Go SLOW to Go Fast

Last weekend, I watched the movie “Second Chances,” an uplifting tale of a little girl's physical and emotional reawakening after a car crash claims the life of her father, and leaves her unable to walk without crutches. In the movie, Sunny bonds with a crippled horse, and together they begin to walk, even run, together again.

However, throughout the film, the horse trainer and her coach warned Sunny and another young girl about the importance of warming up their horses, starting them out slowly before racing their horses around the barrels at top speed. Many horses spend most of their time in stalls, where they have little opportunity to move around. When they are taken out for exercise or a training session, the first thing they need to do is simply get their bodies moving. If this step is skipped, the horse can be injured.

Well, by now, you know how my mind works, and I started thinking about practice time. Is it possible that we charge ahead into a new tune, like rodeo horses racing around the barrels, attempting to strum or hammer a tune at the correct tempo (or even faster), and completely miss building the foundation needed to eventually perform the piece well? I’ve been guilty of this, and I bet I’m not the only one. So here are some of the benefits of SLOW practice.

  • You can tweak details. When you are going slowly, you tend to hear more spots that need tweaking, polishing, and repeating until it is played accurately.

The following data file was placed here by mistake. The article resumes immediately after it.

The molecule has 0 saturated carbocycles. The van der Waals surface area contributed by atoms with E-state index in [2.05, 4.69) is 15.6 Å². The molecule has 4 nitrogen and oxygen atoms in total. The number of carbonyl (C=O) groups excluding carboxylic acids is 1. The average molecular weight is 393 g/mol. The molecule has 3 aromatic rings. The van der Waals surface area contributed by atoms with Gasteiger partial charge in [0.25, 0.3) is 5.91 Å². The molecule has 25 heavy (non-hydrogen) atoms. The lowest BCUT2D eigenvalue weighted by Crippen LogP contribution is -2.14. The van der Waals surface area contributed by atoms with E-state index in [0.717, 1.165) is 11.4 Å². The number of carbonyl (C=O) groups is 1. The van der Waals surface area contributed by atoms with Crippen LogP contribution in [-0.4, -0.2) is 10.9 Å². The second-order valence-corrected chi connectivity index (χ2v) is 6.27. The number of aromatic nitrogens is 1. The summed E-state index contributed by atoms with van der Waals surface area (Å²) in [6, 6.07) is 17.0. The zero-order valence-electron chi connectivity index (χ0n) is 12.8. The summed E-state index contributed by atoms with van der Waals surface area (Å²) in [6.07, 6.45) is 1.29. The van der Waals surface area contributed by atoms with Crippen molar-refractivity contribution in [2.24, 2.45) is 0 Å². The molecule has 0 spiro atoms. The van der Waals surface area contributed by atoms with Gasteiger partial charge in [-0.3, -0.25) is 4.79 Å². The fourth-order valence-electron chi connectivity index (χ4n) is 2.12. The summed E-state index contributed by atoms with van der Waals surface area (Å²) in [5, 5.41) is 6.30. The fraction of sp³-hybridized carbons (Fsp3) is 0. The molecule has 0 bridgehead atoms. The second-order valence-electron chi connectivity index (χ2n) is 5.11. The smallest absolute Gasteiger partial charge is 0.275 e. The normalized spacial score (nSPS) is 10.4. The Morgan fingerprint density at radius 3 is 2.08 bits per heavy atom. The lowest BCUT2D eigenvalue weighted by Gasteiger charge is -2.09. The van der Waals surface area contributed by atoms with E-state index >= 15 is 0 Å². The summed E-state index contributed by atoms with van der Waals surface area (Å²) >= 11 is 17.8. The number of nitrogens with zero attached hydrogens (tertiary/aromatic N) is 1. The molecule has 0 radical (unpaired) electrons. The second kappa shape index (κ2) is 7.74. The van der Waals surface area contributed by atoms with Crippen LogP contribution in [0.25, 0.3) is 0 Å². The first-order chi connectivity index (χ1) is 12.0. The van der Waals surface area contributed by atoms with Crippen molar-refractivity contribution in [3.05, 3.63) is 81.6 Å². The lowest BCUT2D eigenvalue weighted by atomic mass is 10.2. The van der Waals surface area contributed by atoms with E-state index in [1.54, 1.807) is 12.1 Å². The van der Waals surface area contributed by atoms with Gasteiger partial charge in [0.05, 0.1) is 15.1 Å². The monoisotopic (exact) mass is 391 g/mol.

• You are more mindful. When you are practicing in slow motion, you are more fully engaged with the notes being played, the mechanics of how to get the best tone from your instrument, the emotions you want to express, chord progressions, and rhythm features.

  • You are cultivating right habits. If you start by playing slowly and correctly, when you gradually increase the tempo to the right speed, you are still playing the right way. Otherwise, you could develop bad habits that are hard to break. 

  • You reinforce correct motor movements. I have many times encouraged you to practice a tune over and over until muscle memory takes over and you can focus more on expression. Slow practice embeds proper muscle movements into your memory bank.

  • You can always go backwards. Slow practice is a good tool for your practice toolbox, but sometimes you may start off pretty fast at a jam session, learning a new tune on the fly. You can always relearn at home alone, working it out measure by measure, phrase by phrase, at a slower pace.

Over the years I’ve learned that I can learn to play anything I choose, if I just begin at a slow enough tempo at the beginning — usually half tempo or slower — to fully understand the rhythms, chords, pitches and dynamics of a piece. Then I love to stand up in the stirrups, yell, “Giddyup!” and take off at top speed! How about you?

Happy dulcimering,



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